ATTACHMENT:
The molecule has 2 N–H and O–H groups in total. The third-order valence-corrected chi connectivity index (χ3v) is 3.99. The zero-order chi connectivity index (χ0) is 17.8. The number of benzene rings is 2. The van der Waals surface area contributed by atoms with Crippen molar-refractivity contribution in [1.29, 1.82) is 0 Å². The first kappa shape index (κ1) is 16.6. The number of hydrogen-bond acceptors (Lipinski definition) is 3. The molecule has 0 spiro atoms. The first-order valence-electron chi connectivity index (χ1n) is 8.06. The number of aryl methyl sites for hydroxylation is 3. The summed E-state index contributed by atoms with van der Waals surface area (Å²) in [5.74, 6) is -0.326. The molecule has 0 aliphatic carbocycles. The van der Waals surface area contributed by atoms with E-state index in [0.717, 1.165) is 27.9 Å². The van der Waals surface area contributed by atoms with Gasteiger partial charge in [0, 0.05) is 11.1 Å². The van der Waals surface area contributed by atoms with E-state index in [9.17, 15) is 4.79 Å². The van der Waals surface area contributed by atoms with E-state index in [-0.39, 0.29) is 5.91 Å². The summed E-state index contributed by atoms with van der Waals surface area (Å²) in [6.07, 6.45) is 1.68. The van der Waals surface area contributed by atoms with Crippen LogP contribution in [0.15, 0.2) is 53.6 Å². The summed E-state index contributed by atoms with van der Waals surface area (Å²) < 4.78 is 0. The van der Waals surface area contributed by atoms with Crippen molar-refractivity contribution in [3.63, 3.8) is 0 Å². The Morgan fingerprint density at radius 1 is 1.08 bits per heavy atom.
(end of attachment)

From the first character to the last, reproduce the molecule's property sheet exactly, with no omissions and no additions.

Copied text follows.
The molecule has 2 N–H and O–H groups in total. The third-order valence-corrected chi connectivity index (χ3v) is 3.99. The zero-order chi connectivity index (χ0) is 17.8. The number of benzene rings is 2. The van der Waals surface area contributed by atoms with Crippen molar-refractivity contribution in [1.29, 1.82) is 0 Å². The first kappa shape index (κ1) is 16.6. The number of hydrogen-bond acceptors (Lipinski definition) is 3. The molecule has 0 spiro atoms. The first-order valence-electron chi connectivity index (χ1n) is 8.06. The number of aryl methyl sites for hydroxylation is 3. The summed E-state index contributed by atoms with van der Waals surface area (Å²) in [5.74, 6) is -0.326. The molecule has 0 aliphatic carbocycles. The van der Waals surface area contributed by atoms with E-state index in [0.717, 1.165) is 27.9 Å². The van der Waals surface area contributed by atoms with Gasteiger partial charge in [0, 0.05) is 11.1 Å². The van der Waals surface area contributed by atoms with E-state index in [9.17, 15) is 4.79 Å². The van der Waals surface area contributed by atoms with E-state index in [-0.39, 0.29) is 5.91 Å². The summed E-state index contributed by atoms with van der Waals surface area (Å²) in [6.07, 6.45) is 1.68. The van der Waals surface area contributed by atoms with Crippen LogP contribution in [0.15, 0.2) is 53.6 Å². The summed E-state index contributed by atoms with van der Waals surface area (Å²) < 4.78 is 0. The van der Waals surface area contributed by atoms with Crippen molar-refractivity contribution in [3.63, 3.8) is 0 Å². The Morgan fingerprint density at radius 1 is 1.08 bits per heavy atom.